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Prescribed drug dependence needs to be recognised

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In Scotland, over 800,000 patients were prescribed an anti-depressant in 2014/15 and around 350,000 people were prescribed sleeping pills or tranquillisers. The risk of dependence for tranquillisers (benzodiazepines) such as valium has been known about for decades (see video) yet few services exist to support those patients coming off these drugs.  Services for illegal drug addicts are quite simply inappropriate.  Many patients also suffer withdrawal symptoms when they stop taking anti-depressants.  Withdrawal symptoms are often misdiagnosed and more drugs are prescribed which only makes matters worse.   Older patients are being advised to stop taking benzodiazepines by their GPs because of the increased risk of falls, premature death and Alzheimer's.  Some will have taken the drugs for decades.

It is now known that anti-depressants are less effective than was first thought.  50-65% of patiets are likely to benefit compared to 25-30% given a placebo drug or dummy pill.  So 25-35% are thought to derive some real benefit.  (Royal College of Psychiatrists)  However, the implications of taking these drugs over a long period of time are unknown and they may be doing more harm than good.  The increasing numbers of patients on long-term disability benefits for mental health conditions suggests that drug therapy is not helping people to recover.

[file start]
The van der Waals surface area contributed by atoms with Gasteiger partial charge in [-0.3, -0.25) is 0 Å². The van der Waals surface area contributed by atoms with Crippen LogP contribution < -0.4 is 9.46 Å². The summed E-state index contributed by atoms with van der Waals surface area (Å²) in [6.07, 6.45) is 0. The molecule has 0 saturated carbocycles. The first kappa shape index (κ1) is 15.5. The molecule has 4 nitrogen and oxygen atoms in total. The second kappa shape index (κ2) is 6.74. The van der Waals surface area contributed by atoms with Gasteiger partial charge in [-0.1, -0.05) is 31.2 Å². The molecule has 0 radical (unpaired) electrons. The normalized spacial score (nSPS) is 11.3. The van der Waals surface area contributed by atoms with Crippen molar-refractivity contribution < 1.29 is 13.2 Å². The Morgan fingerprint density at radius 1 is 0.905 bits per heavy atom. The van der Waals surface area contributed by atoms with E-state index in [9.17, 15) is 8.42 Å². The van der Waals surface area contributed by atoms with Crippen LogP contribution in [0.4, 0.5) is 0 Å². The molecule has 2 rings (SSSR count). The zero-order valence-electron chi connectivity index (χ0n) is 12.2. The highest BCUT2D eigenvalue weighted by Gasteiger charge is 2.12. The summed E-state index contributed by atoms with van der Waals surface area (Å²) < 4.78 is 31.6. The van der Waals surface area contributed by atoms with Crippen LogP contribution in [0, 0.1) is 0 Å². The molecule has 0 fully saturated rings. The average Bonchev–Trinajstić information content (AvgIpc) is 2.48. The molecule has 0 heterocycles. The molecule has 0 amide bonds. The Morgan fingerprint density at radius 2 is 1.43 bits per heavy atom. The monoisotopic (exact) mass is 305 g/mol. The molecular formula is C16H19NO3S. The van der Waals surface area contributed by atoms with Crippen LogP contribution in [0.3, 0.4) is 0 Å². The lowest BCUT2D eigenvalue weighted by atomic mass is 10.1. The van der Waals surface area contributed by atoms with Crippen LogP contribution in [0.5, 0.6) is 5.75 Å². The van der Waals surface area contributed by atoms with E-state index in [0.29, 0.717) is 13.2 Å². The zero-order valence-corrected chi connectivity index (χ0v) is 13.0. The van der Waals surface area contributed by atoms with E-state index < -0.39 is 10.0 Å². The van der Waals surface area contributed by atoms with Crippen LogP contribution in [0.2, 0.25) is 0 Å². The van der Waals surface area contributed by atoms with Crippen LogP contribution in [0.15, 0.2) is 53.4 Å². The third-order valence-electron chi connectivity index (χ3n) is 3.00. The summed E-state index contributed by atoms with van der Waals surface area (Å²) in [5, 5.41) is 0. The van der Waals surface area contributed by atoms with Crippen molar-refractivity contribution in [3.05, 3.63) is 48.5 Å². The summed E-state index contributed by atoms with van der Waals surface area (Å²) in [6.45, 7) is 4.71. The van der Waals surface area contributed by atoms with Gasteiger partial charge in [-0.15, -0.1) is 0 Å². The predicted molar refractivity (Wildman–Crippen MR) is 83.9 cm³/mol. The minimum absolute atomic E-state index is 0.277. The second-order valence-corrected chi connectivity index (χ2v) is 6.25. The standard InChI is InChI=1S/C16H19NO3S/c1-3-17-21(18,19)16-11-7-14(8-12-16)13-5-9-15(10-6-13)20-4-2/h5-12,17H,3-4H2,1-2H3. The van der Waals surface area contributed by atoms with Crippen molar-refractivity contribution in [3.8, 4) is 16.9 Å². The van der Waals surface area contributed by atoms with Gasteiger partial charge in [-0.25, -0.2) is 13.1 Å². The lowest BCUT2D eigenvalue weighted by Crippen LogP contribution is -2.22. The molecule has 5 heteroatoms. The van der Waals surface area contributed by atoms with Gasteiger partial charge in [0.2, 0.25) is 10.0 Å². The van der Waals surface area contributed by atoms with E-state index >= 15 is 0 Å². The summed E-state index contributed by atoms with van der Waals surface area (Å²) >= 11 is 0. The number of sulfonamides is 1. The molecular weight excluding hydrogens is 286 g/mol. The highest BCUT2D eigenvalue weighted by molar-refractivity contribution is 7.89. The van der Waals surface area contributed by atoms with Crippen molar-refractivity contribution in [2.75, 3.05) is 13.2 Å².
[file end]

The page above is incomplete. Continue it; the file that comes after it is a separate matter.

Withdrawal from benzodiazepines and antidepressants can be severe.  It can last for months or years and some are left permanently disabled.  Please watch the video or read the personal stories on our campaign website

Little support is available, doctors do not recognise the symptoms, they misdiagnose and often prescribe more pills, and the merry-go-round continues.  Sufferers have to turn to the internet for support and information. /

An All Party Parliamentary Group in the House of Commons is currently pressing for action in NHS England.

Action also needs to be taken in Scotland.  Little or no action has been taken in the UK over the past 30 years.   

Fiona French, Aberdeen & Ann Kelly, Helensburgh

Both severely disabled after protracted withdrawal of several years.




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